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How Gentrification and Geography Influence DC Hip-Hop

The sound of DC is changing, and hip-hop, long overshadowed by go-go, is becoming more prominent.

This article appeared in the March issue of VICE magazine. Click HERE to subscribe.

On any weekend night on U Street, it's no surprise to hear go-go—the signature sound of black Washington, DC—echoing through the bars and music venues. Up until recently, this heavily percussive subgenre of funk music was the DC scene. But the sound of DC is changing, and hip-hop, long overshadowed by go-go, is becoming more prominent.


Though less noted, rap has always existed in the DMV (DC, Maryland, Virginia) area. However, today gentrification has pushed new lyricists into a fragmented DIY scene.

Organizations like Trillectro and Will Rap 4 Food throw one-off events, and venues like the southwest DC church-turned-artspace Blind Whino and the northeast DC warehouse space Union Arts (which, unfortunately, will shutter this fall) exist alongside pop-ups in alleys and homes. Gentrification also pushed go-go artists out of the city, and with them went the ubiquity of its sound. Notable acts like Oddisee and Logic have found success without go-go, and it seems every triumphant departure over the years encourages others to emerge from the shadows of the bounce beat to create something unique that's still representative of home.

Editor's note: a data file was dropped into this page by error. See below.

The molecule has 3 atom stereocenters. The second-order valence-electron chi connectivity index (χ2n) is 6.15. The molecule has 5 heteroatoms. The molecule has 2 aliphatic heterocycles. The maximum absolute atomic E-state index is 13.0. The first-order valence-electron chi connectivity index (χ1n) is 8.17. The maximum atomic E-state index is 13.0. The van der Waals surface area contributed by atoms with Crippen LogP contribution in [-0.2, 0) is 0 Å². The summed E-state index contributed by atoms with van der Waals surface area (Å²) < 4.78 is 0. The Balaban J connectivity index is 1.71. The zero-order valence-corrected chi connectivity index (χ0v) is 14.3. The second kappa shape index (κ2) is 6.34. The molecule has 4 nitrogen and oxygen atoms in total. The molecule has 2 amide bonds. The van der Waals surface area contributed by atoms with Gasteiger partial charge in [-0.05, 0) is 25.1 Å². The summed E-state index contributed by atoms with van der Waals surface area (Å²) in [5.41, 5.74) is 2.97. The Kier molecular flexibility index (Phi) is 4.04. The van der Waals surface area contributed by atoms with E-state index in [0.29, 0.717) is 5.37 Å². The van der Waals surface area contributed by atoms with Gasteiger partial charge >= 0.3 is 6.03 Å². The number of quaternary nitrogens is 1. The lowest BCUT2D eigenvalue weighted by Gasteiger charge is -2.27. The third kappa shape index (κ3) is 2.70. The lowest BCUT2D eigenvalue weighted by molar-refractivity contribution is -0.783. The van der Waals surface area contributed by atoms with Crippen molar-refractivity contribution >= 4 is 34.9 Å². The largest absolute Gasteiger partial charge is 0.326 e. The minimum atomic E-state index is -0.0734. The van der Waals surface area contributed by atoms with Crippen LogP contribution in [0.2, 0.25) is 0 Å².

The new sound of DMV rap ebbs and flows between the grittiness of East Coast tradition and Dirty South party trap—largely due to a geographic location that awards it the privilege of pulling cultural characteristics from both. The result is a sweeping range of sounds.

Southeast DC's Shy Glizzy unflinchingly paints pictures of the neighborhood, and his infectious anthem "Awwsome" cemented his breakout. GoldLink raps over BPMs more apt for house than hip-hop. Chaz French's shredding lyrical honesty forces listeners to sit with captivating truths. And Kelow LaTesha rap-sings through Amethyst Stoner. The scene is thriving as artists push to be heard, even beyond the Beltway.

A longer version of this article appears on Noisey.